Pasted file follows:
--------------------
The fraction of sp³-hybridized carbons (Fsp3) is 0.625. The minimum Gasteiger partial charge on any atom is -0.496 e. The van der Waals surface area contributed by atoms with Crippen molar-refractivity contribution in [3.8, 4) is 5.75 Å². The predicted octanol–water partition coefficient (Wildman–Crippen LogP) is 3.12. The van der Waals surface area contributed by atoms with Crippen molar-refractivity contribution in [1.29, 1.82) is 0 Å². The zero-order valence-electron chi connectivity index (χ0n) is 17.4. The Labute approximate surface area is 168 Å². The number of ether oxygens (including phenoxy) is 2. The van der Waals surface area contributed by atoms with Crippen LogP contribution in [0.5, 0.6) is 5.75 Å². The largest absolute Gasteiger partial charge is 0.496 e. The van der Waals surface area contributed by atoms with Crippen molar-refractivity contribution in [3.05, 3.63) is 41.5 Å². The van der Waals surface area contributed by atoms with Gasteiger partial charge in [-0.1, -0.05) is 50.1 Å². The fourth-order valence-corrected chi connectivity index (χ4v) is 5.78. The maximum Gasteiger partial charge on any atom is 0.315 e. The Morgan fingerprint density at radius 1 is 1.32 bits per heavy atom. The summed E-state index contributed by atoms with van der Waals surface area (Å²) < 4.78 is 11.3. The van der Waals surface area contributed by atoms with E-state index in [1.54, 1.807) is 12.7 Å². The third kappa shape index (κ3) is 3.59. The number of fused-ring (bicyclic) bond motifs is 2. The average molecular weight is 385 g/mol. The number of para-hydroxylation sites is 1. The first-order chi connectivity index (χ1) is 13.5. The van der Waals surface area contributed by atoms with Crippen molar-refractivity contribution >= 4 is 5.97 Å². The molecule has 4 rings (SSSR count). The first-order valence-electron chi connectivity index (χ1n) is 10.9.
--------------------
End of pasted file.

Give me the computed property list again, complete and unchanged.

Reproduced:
The fraction of sp³-hybridized carbons (Fsp3) is 0.625. The minimum Gasteiger partial charge on any atom is -0.496 e. The van der Waals surface area contributed by atoms with Crippen molar-refractivity contribution in [3.8, 4) is 5.75 Å². The predicted octanol–water partition coefficient (Wildman–Crippen LogP) is 3.12. The van der Waals surface area contributed by atoms with Crippen molar-refractivity contribution in [1.29, 1.82) is 0 Å². The zero-order valence-electron chi connectivity index (χ0n) is 17.4. The Labute approximate surface area is 168 Å². The number of ether oxygens (including phenoxy) is 2. The van der Waals surface area contributed by atoms with Crippen LogP contribution in [0.5, 0.6) is 5.75 Å². The largest absolute Gasteiger partial charge is 0.496 e. The van der Waals surface area contributed by atoms with Crippen molar-refractivity contribution in [3.05, 3.63) is 41.5 Å². The van der Waals surface area contributed by atoms with Gasteiger partial charge in [-0.1, -0.05) is 50.1 Å². The fourth-order valence-corrected chi connectivity index (χ4v) is 5.78. The maximum Gasteiger partial charge on any atom is 0.315 e. The Morgan fingerprint density at radius 1 is 1.32 bits per heavy atom. The summed E-state index contributed by atoms with van der Waals surface area (Å²) < 4.78 is 11.3. The van der Waals surface area contributed by atoms with E-state index in [1.54, 1.807) is 12.7 Å². The third kappa shape index (κ3) is 3.59. The number of fused-ring (bicyclic) bond motifs is 2. The average molecular weight is 385 g/mol. The number of para-hydroxylation sites is 1. The first-order chi connectivity index (χ1) is 13.5. The van der Waals surface area contributed by atoms with Crippen molar-refractivity contribution >= 4 is 5.97 Å². The molecule has 4 rings (SSSR count). The first-order valence-electron chi connectivity index (χ1n) is 10.9.